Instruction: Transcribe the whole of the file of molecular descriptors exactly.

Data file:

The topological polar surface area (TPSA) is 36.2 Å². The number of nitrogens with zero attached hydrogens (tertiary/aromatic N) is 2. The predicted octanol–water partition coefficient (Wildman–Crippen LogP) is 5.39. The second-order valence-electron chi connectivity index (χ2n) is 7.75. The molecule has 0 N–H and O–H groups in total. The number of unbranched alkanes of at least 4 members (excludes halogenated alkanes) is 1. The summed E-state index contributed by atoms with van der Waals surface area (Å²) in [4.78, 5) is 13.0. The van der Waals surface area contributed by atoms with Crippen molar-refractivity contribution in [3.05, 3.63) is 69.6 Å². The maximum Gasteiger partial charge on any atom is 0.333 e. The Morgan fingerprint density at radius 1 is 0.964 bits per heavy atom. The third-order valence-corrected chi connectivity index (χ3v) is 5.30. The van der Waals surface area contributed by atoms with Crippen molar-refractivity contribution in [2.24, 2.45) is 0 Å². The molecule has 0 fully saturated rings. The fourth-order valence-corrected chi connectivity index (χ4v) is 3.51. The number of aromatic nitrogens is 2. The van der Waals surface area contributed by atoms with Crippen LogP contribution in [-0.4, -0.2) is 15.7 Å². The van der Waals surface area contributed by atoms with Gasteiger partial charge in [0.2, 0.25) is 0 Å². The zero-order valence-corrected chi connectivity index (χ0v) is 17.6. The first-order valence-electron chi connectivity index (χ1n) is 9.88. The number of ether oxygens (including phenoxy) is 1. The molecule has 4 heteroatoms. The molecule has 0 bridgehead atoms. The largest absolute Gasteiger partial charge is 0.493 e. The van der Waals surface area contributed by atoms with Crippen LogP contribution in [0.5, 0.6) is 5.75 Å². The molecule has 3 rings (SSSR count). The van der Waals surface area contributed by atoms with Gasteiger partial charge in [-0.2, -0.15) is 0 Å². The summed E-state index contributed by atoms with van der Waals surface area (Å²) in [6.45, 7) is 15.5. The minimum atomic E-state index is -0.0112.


The topological polar surface area (TPSA) is 36.2 Å². The number of nitrogens with zero attached hydrogens (tertiary/aromatic N) is 2. The predicted octanol–water partition coefficient (Wildman–Crippen LogP) is 5.39. The second-order valence-electron chi connectivity index (χ2n) is 7.75. The molecule has 0 N–H and O–H groups in total. The number of unbranched alkanes of at least 4 members (excludes halogenated alkanes) is 1. The summed E-state index contributed by atoms with van der Waals surface area (Å²) in [4.78, 5) is 13.0. The van der Waals surface area contributed by atoms with Crippen molar-refractivity contribution in [3.05, 3.63) is 69.6 Å². The maximum Gasteiger partial charge on any atom is 0.333 e. The Morgan fingerprint density at radius 1 is 0.964 bits per heavy atom. The third-order valence-corrected chi connectivity index (χ3v) is 5.30. The van der Waals surface area contributed by atoms with Crippen molar-refractivity contribution in [2.24, 2.45) is 0 Å². The molecule has 0 fully saturated rings. The fourth-order valence-corrected chi connectivity index (χ4v) is 3.51. The number of aromatic nitrogens is 2. The van der Waals surface area contributed by atoms with Crippen LogP contribution in [-0.4, -0.2) is 15.7 Å². The van der Waals surface area contributed by atoms with Gasteiger partial charge in [0.2, 0.25) is 0 Å². The zero-order valence-corrected chi connectivity index (χ0v) is 17.6. The first-order valence-electron chi connectivity index (χ1n) is 9.88. The number of ether oxygens (including phenoxy) is 1. The molecule has 4 heteroatoms. The molecule has 0 bridgehead atoms. The largest absolute Gasteiger partial charge is 0.493 e. The van der Waals surface area contributed by atoms with Crippen LogP contribution in [0.5, 0.6) is 5.75 Å². The molecule has 3 rings (SSSR count). The van der Waals surface area contributed by atoms with Gasteiger partial charge in [-0.2, -0.15) is 0 Å². The summed E-state index contributed by atoms with van der Waals surface area (Å²) in [6.45, 7) is 15.5. The minimum atomic E-state index is -0.0112.